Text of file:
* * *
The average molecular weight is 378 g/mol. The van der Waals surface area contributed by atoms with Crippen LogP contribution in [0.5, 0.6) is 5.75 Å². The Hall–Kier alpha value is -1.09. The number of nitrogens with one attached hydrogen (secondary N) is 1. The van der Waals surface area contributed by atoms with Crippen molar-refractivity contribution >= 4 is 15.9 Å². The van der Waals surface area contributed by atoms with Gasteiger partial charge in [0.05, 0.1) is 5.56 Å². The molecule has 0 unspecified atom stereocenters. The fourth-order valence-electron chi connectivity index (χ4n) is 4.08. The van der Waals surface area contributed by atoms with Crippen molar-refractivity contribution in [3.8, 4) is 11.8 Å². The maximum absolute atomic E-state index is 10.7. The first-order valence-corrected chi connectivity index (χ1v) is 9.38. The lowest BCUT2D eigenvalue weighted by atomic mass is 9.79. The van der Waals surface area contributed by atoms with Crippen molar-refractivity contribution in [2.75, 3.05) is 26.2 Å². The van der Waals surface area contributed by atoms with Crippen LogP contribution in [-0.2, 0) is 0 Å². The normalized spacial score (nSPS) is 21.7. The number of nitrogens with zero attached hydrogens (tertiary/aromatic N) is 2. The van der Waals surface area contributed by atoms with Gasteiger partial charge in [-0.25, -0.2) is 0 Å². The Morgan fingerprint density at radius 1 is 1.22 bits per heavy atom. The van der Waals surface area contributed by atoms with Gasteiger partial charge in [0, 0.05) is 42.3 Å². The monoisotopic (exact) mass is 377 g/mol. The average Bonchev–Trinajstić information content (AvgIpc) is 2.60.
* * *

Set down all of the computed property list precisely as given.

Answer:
The average molecular weight is 378 g/mol. The van der Waals surface area contributed by atoms with Crippen LogP contribution in [0.5, 0.6) is 5.75 Å². The Hall–Kier alpha value is -1.09. The number of nitrogens with one attached hydrogen (secondary N) is 1. The van der Waals surface area contributed by atoms with Crippen molar-refractivity contribution >= 4 is 15.9 Å². The van der Waals surface area contributed by atoms with Gasteiger partial charge in [0.05, 0.1) is 5.56 Å². The molecule has 0 unspecified atom stereocenters. The fourth-order valence-electron chi connectivity index (χ4n) is 4.08. The van der Waals surface area contributed by atoms with Crippen molar-refractivity contribution in [3.8, 4) is 11.8 Å². The maximum absolute atomic E-state index is 10.7. The first-order valence-corrected chi connectivity index (χ1v) is 9.38. The lowest BCUT2D eigenvalue weighted by atomic mass is 9.79. The van der Waals surface area contributed by atoms with Crippen molar-refractivity contribution in [2.75, 3.05) is 26.2 Å². The van der Waals surface area contributed by atoms with Crippen LogP contribution in [-0.2, 0) is 0 Å². The normalized spacial score (nSPS) is 21.7. The number of nitrogens with zero attached hydrogens (tertiary/aromatic N) is 2. The van der Waals surface area contributed by atoms with Gasteiger partial charge in [-0.25, -0.2) is 0 Å². The Morgan fingerprint density at radius 1 is 1.22 bits per heavy atom. The van der Waals surface area contributed by atoms with Gasteiger partial charge in [0, 0.05) is 42.3 Å². The monoisotopic (exact) mass is 377 g/mol. The average Bonchev–Trinajstić information content (AvgIpc) is 2.60.